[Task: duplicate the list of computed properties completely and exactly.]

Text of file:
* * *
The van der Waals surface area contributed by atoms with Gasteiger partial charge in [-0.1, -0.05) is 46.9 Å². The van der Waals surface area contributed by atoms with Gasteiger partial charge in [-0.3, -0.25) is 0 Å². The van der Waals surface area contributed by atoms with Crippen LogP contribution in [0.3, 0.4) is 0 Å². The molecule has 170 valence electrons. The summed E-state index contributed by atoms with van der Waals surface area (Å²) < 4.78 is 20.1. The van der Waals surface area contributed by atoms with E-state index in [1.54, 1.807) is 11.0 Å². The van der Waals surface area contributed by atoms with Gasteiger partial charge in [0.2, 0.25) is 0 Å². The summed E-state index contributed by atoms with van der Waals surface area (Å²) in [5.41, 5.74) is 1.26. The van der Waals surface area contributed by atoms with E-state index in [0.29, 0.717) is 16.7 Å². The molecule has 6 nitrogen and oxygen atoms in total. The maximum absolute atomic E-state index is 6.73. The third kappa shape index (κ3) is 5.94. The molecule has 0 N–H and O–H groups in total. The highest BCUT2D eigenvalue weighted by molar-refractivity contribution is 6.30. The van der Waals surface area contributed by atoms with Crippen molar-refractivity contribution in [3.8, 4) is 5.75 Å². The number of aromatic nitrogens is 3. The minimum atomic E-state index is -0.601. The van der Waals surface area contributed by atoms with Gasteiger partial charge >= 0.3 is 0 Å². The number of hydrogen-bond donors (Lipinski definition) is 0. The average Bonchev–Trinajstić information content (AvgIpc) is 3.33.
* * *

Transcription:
The van der Waals surface area contributed by atoms with Gasteiger partial charge in [-0.1, -0.05) is 46.9 Å². The van der Waals surface area contributed by atoms with Gasteiger partial charge in [-0.3, -0.25) is 0 Å². The van der Waals surface area contributed by atoms with Crippen LogP contribution in [0.3, 0.4) is 0 Å². The molecule has 170 valence electrons. The summed E-state index contributed by atoms with van der Waals surface area (Å²) < 4.78 is 20.1. The van der Waals surface area contributed by atoms with E-state index in [1.54, 1.807) is 11.0 Å². The van der Waals surface area contributed by atoms with Gasteiger partial charge in [0.2, 0.25) is 0 Å². The summed E-state index contributed by atoms with van der Waals surface area (Å²) in [5.41, 5.74) is 1.26. The van der Waals surface area contributed by atoms with E-state index in [0.29, 0.717) is 16.7 Å². The molecule has 6 nitrogen and oxygen atoms in total. The maximum absolute atomic E-state index is 6.73. The third kappa shape index (κ3) is 5.94. The molecule has 0 N–H and O–H groups in total. The highest BCUT2D eigenvalue weighted by molar-refractivity contribution is 6.30. The van der Waals surface area contributed by atoms with Crippen molar-refractivity contribution in [3.8, 4) is 5.75 Å². The number of aromatic nitrogens is 3. The minimum atomic E-state index is -0.601. The van der Waals surface area contributed by atoms with Gasteiger partial charge >= 0.3 is 0 Å². The number of hydrogen-bond donors (Lipinski definition) is 0. The average Bonchev–Trinajstić information content (AvgIpc) is 3.33.